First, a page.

G (drug caution code)
G (drug caution code) Abbreviation on a medication that stands for "glaucoma" and indicates the medication can cause problems for a person with this eye disorder. Further, a person with glaucoma might see the generic "C" code on a prescription bottle or vial if the medication might raise the pressure within the eye.
A disease of the eye marked by increased pressure within the eyeball. If left untreated, glaucoma can damage the optic nerve and cause loss of vision
A drug not protected by a trademark. Also, the scientific name as opposed to the proprietary, brand name.
The genetic code is the correspondence between the triplet of bases in DNA with the amino acids.
A prescription, as is well known, is a physician's order for the preparation and administration of a drug or device for a patient.
The organ of sight. The eye has a number of components. These components include but are not limited to the cornea, iris, pupil, lens, retina, macula, optic nerve, choroid and vitreous.
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A unit of weight in the metric system. There are 28 grams in 1 ounce. In some diet plans for people with diabetes, the suggested amounts of food are given in grams.
Gene therapy is correcting functional gene loss by delivering genes to human tissues. Often DNA viruses engineered to be safe or nonviral DNA are used to help deliver a healthy gene to the tissue cells.
Enlargement of the gums. A common side effect of the medication cyclosporine (Sandimmune), this condition is easily managed with good oral hygiene.
The large blood vessels that enter the heart: the aorta, the pulmonary artery and vein, and the venae cavae.
G stands for guanine, one member of the base pair G-C (guanine-cytosine) in the DNA. The other base pair in the DNA is A-T (adenine-thymine). Each base pair forms a "rung of the DNA ladder." A DNA nucleotide is made of a molecule of sugar, a molecule of phosphoric acid, and a molecule called a base. The bases are the "letters" that spell out the genetic code. In DNA, the code letters are A, T, G, and C, which stand for the chemicals adenine, thymine, guanine, and cytosine, respectively. In base pairing, adenine always pairs with thymine, and guanine always pairs with cytosine.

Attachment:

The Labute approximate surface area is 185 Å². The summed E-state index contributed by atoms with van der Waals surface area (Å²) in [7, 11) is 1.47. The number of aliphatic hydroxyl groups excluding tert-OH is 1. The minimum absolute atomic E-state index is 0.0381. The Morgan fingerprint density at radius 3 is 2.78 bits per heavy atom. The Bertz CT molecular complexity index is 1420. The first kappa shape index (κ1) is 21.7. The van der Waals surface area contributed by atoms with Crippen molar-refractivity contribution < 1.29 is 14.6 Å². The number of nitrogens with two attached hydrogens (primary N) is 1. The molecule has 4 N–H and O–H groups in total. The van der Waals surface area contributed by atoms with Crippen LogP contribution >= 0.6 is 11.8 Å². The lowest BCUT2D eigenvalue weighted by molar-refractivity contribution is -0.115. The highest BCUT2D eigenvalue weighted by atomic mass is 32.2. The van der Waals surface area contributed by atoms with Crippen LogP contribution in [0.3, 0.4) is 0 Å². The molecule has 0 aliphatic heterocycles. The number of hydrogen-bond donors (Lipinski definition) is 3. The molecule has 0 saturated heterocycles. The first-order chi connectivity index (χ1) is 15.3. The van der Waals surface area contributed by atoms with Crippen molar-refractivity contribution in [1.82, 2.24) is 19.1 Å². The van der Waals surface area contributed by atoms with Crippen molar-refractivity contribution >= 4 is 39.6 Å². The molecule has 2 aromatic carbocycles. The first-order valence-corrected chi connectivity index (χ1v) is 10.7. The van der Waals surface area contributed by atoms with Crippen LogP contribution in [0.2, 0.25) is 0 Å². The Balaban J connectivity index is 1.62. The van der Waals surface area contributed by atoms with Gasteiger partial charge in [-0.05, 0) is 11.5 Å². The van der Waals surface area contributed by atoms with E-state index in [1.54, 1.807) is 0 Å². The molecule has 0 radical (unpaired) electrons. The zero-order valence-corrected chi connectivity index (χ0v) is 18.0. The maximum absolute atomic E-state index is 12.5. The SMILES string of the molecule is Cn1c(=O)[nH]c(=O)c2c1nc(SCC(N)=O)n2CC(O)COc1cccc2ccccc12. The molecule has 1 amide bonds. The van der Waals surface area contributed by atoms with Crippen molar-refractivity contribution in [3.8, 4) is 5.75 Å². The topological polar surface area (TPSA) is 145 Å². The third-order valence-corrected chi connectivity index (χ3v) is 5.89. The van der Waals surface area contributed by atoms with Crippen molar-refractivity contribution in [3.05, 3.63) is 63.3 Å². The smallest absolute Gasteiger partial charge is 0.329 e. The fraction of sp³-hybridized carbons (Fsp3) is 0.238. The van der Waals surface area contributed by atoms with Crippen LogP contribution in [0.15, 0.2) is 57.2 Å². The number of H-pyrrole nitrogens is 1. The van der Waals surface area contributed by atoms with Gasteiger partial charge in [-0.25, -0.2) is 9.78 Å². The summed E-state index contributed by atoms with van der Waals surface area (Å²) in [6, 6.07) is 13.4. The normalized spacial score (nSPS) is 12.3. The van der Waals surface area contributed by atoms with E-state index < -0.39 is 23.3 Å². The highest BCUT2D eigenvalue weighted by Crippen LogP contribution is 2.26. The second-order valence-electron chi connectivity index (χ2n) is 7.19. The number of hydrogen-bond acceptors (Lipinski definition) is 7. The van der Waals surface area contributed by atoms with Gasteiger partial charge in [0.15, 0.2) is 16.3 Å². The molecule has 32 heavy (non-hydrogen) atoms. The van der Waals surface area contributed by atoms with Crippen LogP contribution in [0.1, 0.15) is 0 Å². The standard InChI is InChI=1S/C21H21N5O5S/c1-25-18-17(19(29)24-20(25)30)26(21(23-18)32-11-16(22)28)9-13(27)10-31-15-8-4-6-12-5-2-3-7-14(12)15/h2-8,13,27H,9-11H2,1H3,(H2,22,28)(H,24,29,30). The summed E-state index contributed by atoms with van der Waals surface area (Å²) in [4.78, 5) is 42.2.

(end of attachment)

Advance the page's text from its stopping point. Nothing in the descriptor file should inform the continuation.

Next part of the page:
G (drug caution code)
These molecules have been described as "biological traffic lights." Located inside the cell, G proteins are able respond to signals outside the cell -- light, smell, hormones -- and translate (transduce) these signals into action within the cell.
Granulocyte colony-stimulating factor. A colony-stimulating factor that stimulates the production of neutrophils (a type of white blood cell). G-CSF is a cytokine that belongs to the family of drugs called hematopoietic (blood-forming) agents.
Deficiency of the enzyme glucose-6-phosphate dehydrogenase (G6PD), the most common enzyme defect of medical importance. About 10 percent of American black males have G6PD deficiency, as do a lesser percent of black females. G6PD deficiency is also increased in frequency in people of Mediterranean origin (including Italians, Greeks, Arabs, and Jews). The gene encoding G6PD is on the X chromosome. Males with this enzyme deficiency may develop anemia due to the breakup of their red blood cells when they are exposed to oxidant drugs, naphthalene moth balls, or fava beans. The offending drugs include the antimalarial primaquine, salicylates, sulfonamide antibiotics, nitrofurans, phenacetin, and some vitamin K derivatives. Fever, viral and bacterial infections, and diabetic acidosis can also precipitate a hemolytic crisis (when the red blood cells break up), resulting in anemia and jaundice. The concentration of G6PD deficiency in certain populations is believed to reflect a protective effect it afforded (much like sickle cell trait) against malaria.
Generalized anxiety disorder.
A mutation that confers new or enhanced activity on a protein. Loss-of-function mutations, which are more common, result in reduced or abolished protein function.
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